Conceptualising Intensive Caring Activities: the Changing Lives of Families with Young Disabled Children
Feminists have put care on the sociological agenda. At times they have defined it as an activity that imprisons women, at other times they have seen it as a value that is marginalised in society and should be celebrated. In contrast disability writers view care as a category that pathologises those who are defined as its recipients and seek to avoid both the language of care and analysis of those who 'care for' disabled people, for example parents of disabled children. This paper argues that it is important to work with the concept of care and to explore the activities of parents. The contexts within which individuals are involved in caring activities frame and influence what is seen as care, how care is performed and received, how different roles and identities are read and how changes occur within caring activities and within the lives of those involved. Therefore exploring the social, cultural and political contexts within which care occurs is important to understanding its significance. Through discussion of a research project involving the parents of very young disabled children this paper argues that cultural stereotypes around disability within the medical model and within society confine the care made available to families where impairment is present. However, it goes on to argue that families challenge that containment through patterns of care they adopt and receive from others in similar positions to themselves and through seeing value and worth in their new lives and family form. The social and political dimensions to this transformation are examined in order to situate care and transformation at the societal rather than individual level.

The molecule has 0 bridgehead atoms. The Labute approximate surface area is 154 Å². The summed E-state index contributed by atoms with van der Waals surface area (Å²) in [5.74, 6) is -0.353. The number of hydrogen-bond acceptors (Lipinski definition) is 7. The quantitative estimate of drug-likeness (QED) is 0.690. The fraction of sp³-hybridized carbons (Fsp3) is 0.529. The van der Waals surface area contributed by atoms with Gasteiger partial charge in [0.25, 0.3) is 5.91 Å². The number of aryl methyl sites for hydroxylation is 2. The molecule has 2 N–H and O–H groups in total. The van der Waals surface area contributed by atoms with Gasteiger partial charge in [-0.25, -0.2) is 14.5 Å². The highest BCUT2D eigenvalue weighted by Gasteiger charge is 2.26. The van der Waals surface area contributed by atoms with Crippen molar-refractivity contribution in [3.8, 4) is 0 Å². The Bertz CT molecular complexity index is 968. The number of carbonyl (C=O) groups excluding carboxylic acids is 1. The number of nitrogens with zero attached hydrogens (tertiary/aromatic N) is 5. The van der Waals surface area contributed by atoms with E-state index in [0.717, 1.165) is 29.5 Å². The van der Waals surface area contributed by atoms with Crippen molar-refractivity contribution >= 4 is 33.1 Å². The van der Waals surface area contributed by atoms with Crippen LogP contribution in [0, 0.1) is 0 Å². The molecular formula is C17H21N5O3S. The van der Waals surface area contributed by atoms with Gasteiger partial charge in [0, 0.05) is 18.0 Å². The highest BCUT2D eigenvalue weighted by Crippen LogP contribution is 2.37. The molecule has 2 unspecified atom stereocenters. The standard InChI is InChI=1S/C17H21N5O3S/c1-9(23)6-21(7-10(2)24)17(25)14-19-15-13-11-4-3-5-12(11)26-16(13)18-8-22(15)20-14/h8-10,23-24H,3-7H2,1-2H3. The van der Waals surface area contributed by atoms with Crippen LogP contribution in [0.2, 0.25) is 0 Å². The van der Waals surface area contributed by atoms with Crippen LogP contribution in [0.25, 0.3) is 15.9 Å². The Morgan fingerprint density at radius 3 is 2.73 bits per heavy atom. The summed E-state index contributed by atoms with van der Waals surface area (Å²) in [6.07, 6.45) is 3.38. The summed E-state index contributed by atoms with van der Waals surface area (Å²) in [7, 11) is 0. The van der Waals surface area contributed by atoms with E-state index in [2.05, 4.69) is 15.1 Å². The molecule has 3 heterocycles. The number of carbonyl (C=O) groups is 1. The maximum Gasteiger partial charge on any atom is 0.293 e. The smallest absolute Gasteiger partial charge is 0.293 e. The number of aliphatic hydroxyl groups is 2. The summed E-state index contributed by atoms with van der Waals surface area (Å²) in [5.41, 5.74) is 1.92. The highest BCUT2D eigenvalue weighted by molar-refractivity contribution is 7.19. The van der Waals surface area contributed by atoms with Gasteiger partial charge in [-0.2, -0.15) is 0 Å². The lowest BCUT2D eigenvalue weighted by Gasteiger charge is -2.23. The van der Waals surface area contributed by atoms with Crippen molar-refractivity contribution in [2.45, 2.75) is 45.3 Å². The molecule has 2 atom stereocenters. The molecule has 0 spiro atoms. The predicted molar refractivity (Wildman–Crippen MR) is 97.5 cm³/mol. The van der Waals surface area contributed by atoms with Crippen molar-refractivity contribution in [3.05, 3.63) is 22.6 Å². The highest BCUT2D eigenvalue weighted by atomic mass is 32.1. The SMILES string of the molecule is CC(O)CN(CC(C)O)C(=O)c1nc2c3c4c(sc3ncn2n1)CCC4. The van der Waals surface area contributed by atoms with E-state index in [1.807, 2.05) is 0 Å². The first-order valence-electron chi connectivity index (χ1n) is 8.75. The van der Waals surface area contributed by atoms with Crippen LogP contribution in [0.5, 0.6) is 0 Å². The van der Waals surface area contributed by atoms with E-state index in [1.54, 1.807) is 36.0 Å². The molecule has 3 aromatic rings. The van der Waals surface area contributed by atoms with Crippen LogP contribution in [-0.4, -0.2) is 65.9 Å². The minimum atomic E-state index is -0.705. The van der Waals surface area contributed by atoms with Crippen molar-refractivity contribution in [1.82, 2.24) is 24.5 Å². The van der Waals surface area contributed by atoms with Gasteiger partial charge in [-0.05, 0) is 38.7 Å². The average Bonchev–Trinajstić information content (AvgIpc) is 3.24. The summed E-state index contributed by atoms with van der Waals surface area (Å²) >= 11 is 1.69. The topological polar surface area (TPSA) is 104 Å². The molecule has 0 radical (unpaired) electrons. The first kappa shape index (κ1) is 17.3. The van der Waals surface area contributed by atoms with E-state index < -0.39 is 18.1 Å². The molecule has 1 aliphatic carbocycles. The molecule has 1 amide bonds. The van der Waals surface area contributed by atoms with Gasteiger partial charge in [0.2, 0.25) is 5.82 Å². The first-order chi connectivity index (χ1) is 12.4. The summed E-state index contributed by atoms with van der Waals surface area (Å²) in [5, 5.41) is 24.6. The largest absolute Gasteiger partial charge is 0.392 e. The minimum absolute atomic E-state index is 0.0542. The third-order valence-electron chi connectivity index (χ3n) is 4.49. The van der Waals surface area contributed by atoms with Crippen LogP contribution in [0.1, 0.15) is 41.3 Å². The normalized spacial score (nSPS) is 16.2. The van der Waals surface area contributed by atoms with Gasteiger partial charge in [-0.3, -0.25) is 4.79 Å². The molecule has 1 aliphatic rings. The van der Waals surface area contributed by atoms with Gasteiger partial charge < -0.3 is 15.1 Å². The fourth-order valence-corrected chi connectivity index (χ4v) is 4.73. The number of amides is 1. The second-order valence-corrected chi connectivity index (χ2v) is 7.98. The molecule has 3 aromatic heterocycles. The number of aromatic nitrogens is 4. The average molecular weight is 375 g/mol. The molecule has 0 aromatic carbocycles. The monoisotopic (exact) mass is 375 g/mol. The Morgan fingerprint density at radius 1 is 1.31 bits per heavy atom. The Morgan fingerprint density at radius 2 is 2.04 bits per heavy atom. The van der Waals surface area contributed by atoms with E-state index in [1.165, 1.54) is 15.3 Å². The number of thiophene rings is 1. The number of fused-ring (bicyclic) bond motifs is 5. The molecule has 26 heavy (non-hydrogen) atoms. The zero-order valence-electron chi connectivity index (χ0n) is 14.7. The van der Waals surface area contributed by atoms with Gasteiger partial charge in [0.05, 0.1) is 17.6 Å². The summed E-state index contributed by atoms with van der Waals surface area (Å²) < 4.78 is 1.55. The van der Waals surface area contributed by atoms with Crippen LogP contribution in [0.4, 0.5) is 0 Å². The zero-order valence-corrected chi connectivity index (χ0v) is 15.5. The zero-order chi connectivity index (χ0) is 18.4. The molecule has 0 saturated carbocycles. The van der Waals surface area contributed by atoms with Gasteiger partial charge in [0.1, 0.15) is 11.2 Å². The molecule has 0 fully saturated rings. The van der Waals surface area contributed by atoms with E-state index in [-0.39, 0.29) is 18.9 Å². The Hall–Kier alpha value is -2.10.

Volume (Year): 11 (2006)
Issue (Month): 1 ()
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